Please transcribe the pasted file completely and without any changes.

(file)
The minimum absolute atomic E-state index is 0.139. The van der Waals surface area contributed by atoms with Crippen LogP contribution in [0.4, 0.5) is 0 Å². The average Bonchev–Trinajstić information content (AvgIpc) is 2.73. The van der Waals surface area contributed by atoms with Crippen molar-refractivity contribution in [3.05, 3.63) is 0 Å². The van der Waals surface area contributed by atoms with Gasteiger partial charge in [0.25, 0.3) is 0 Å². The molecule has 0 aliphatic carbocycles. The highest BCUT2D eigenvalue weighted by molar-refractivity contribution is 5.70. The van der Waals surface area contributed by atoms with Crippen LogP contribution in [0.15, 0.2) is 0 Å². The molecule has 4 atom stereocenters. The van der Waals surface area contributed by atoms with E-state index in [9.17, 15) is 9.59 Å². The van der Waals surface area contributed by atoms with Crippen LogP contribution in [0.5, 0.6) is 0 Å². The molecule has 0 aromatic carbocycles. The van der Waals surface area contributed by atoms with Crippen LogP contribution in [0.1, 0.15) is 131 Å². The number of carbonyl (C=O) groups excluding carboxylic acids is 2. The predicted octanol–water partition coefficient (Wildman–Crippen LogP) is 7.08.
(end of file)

The minimum absolute atomic E-state index is 0.139. The van der Waals surface area contributed by atoms with Crippen LogP contribution in [0.4, 0.5) is 0 Å². The average Bonchev–Trinajstić information content (AvgIpc) is 2.73. The van der Waals surface area contributed by atoms with Crippen molar-refractivity contribution in [3.05, 3.63) is 0 Å². The van der Waals surface area contributed by atoms with Gasteiger partial charge in [0.25, 0.3) is 0 Å². The molecule has 0 aliphatic carbocycles. The highest BCUT2D eigenvalue weighted by molar-refractivity contribution is 5.70. The van der Waals surface area contributed by atoms with Crippen LogP contribution in [0.15, 0.2) is 0 Å². The molecule has 4 atom stereocenters. The van der Waals surface area contributed by atoms with E-state index in [9.17, 15) is 9.59 Å². The van der Waals surface area contributed by atoms with Crippen LogP contribution in [0.5, 0.6) is 0 Å². The molecule has 0 aromatic carbocycles. The van der Waals surface area contributed by atoms with Crippen LogP contribution in [0.1, 0.15) is 131 Å². The number of carbonyl (C=O) groups excluding carboxylic acids is 2. The predicted octanol–water partition coefficient (Wildman–Crippen LogP) is 7.08.